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By Tony Attwood
If you were not at the game yesterday it is possible you’ve not really appreciated how chaotic things were at the stadium yesterday. From getting into the ground to the VAR situation played out in the stadium it was mind blowingly mismanaged.
Starting with VAR, Arsenal had scored, the crowd and players celebrated, we were getting ready for the re-start and then suddenly without warning the VAR notice appeared on the screens.
We waited for what seemed quite a while (although of course it seemed longer than it really was) with absolutely no information of what was wrong with the goal) and then it was disallowed. And we still had no idea why. And we never got that information.
And then with the fourth Arsenal goal it happened all over again.
This is not entertainment but simply treating the crowd (the paying customers) with utter contempt. And this on a day when we had already been treated badly by a change to the way in which we got into the ground with a membership card which led to massive queues all round the stadium.
Goodness knows how many games I’ve been to at Arsenal Stadium, following the ritual of meeting friends at the pub, and then going to the ground in plenty of time to get in.
But this time as we approached the stadium it was clear something was very wrong – for the crowds outside were so vast that it was nigh on impossible to make our way around the ground to get in. As a result we were later getting to the queues, which then were so vast I, and many others, missed the kick off.
It was chaotic and it was dangerous, and whoever was responsible for the mess should be out of the club by now. Such a situation is ludicrous and completely unsafe, and totally the fault of Arsenal’s stadium management. The crowd outside was so vast and so unmanaged that if anyone had slipped over they were likely to be trampled.
It not only raises the question of who the safety officers of the stadium are, and whether they are being allowed to keep their jobs after this affair. And indeed whether the management of Arsenal as a whole are aware of how awful the situation was on Sunday.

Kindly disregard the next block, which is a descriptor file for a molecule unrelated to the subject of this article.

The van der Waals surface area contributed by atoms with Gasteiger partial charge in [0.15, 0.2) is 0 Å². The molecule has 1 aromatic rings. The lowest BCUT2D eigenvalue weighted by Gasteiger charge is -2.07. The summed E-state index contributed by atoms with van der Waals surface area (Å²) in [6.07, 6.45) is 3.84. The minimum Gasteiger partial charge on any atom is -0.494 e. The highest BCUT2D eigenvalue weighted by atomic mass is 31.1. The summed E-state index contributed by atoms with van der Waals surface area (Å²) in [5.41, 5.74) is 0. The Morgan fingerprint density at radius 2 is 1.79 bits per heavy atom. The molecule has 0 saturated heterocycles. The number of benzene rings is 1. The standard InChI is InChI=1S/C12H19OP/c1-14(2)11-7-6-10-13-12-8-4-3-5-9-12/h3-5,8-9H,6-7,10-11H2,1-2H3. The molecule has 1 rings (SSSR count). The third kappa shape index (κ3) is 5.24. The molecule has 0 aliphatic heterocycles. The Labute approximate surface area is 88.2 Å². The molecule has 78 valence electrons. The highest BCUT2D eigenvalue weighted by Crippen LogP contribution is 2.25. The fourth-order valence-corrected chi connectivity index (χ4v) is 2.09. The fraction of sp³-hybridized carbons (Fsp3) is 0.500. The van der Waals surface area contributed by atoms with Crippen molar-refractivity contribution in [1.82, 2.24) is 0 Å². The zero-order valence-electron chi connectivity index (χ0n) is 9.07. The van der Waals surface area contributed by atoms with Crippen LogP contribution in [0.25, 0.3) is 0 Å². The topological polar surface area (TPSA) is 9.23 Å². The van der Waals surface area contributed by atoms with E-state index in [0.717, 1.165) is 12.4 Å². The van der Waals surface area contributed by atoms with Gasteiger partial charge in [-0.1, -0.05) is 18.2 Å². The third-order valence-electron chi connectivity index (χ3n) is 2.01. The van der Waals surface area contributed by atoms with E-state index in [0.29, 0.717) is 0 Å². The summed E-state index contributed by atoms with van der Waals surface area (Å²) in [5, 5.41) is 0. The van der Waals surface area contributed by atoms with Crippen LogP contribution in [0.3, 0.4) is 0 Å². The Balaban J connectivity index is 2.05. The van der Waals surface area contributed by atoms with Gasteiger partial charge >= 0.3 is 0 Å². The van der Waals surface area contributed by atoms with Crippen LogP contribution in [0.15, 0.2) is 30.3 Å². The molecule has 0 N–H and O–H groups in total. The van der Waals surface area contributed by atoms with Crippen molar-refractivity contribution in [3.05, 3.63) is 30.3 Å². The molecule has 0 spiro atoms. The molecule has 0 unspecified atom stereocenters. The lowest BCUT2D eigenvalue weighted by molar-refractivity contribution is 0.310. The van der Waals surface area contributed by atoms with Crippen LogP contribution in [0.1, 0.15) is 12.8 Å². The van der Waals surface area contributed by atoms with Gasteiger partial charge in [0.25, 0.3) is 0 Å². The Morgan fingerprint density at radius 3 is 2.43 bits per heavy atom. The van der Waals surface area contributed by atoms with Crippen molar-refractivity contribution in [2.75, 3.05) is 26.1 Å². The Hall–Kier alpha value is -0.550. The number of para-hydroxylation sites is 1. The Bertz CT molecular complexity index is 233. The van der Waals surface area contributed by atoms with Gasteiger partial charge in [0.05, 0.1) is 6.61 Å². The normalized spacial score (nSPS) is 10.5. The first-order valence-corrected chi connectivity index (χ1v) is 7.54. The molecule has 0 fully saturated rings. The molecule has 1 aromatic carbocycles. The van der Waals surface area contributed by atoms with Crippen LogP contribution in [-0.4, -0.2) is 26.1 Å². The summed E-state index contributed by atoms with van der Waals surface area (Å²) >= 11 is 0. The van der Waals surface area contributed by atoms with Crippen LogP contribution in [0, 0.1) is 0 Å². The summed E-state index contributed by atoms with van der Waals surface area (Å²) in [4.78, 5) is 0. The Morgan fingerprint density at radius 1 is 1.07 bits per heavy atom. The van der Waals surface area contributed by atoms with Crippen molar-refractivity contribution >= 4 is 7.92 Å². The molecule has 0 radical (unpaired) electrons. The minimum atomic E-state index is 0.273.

So in effect we had mismanagement upon mismanagement. And indeed for once the Guardian agrees – at least in relation to the workings of VAR (although of course because they take no notice of how us mere mortals attend games they wouldn’t know about the chaos outside the ground) for they said of members of the paying public, such as my group of friends and myself…
“they are entitled to ask why an apparent winner from Sokratis Papastathopoulos seven minutes from time was disallowed after a lengthy VAR review with no explanation offered to anyone in the stadium, replays later showing a possible infraction by Calum Chambers in trying to reach Nicolas Pépé’s corner but nothing fitting a definition of “clear and obvious”. The level of communication with the paying public, not to mention those physically involved in the match, was diabolical and it cannot be right that the pitch of confusion is heightening, rather than abating, nearly three months into the season.”
The only thing that gave rise to a smile was that after the first VAR incident the microphone from the VAR studio was left on, and over the PA we got some jolly chitchat from the person in charge of communicating with the referee. All very droll and amusing but not really enough to compensate for a day of gross incompetence at Arsenal Stadium.
Arsenal had a turnover of over £388,000,000 in the figures for the last financial which has been published, but they can’t manage to make arrangements to get us into the ground safely, nor tell us why a goal was disallowed on a VAR call. And those two failings are before we consider what happened about Xhaka.
When he was substituted he was booed constantly by the crowd showing what of course we have known for a long time, that there is a mass campaign against him. And just think for a moment about players who are perhaps thinking about a transfer to Arsenal. For there was also the singing of the Ozil song through one part of the match, and all this follows, of course, the long campaign to get rid of Arsene Wenger.
The players who might come to Arsenal in the future won’t be aware of the turmoil outside the ground, but they might notice the dissent inside including the jeering of Arsenal’s captain and VAR incompetence, and quite possibly decide to go elsewhere when a transfer possibility comes around.
The problem is, having successfully combined with the media to get rid of Wenger a lot of a crowd are now working hard to get rid of Emery. So I guess the “get rid of” mentality is pretty much with us for a while.
I can’t do anything to stop that. But if only that approach to Arsenal could be extended to the notion of getting rid of the people who administer the stadium, then some good might come out of it all.
(And I haven’t even started on how long it took me to get some food at half time).
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